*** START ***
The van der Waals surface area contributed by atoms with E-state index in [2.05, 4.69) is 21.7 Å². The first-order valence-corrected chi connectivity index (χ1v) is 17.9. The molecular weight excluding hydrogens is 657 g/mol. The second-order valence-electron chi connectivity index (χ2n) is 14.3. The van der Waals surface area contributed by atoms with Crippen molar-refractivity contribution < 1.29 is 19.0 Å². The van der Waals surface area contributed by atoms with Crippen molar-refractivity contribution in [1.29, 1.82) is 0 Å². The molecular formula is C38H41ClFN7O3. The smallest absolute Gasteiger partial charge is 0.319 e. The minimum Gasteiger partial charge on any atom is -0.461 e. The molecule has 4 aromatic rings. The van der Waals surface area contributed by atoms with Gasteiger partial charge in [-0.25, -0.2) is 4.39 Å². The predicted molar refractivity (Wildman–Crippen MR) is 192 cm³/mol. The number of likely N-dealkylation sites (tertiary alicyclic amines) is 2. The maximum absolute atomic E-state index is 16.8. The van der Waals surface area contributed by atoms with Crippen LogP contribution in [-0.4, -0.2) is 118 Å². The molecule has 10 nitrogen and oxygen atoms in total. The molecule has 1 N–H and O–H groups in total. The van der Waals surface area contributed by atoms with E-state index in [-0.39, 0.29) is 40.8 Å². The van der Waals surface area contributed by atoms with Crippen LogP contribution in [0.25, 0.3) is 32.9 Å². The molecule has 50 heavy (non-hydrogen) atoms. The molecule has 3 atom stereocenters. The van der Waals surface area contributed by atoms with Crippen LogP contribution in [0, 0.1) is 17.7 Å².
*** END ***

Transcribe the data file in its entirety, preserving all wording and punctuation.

The van der Waals surface area contributed by atoms with E-state index in [2.05, 4.69) is 21.7 Å². The first-order valence-corrected chi connectivity index (χ1v) is 17.9. The molecular weight excluding hydrogens is 657 g/mol. The second-order valence-electron chi connectivity index (χ2n) is 14.3. The van der Waals surface area contributed by atoms with Crippen molar-refractivity contribution < 1.29 is 19.0 Å². The van der Waals surface area contributed by atoms with Crippen molar-refractivity contribution in [1.29, 1.82) is 0 Å². The molecular formula is C38H41ClFN7O3. The smallest absolute Gasteiger partial charge is 0.319 e. The minimum Gasteiger partial charge on any atom is -0.461 e. The molecule has 4 aromatic rings. The van der Waals surface area contributed by atoms with Gasteiger partial charge in [-0.25, -0.2) is 4.39 Å². The predicted molar refractivity (Wildman–Crippen MR) is 192 cm³/mol. The number of likely N-dealkylation sites (tertiary alicyclic amines) is 2. The maximum absolute atomic E-state index is 16.8. The van der Waals surface area contributed by atoms with Crippen LogP contribution in [-0.4, -0.2) is 118 Å². The molecule has 10 nitrogen and oxygen atoms in total. The molecule has 1 N–H and O–H groups in total. The van der Waals surface area contributed by atoms with E-state index in [-0.39, 0.29) is 40.8 Å². The van der Waals surface area contributed by atoms with Crippen LogP contribution in [0.25, 0.3) is 32.9 Å². The molecule has 50 heavy (non-hydrogen) atoms. The molecule has 3 atom stereocenters. The van der Waals surface area contributed by atoms with Crippen LogP contribution in [0, 0.1) is 17.7 Å².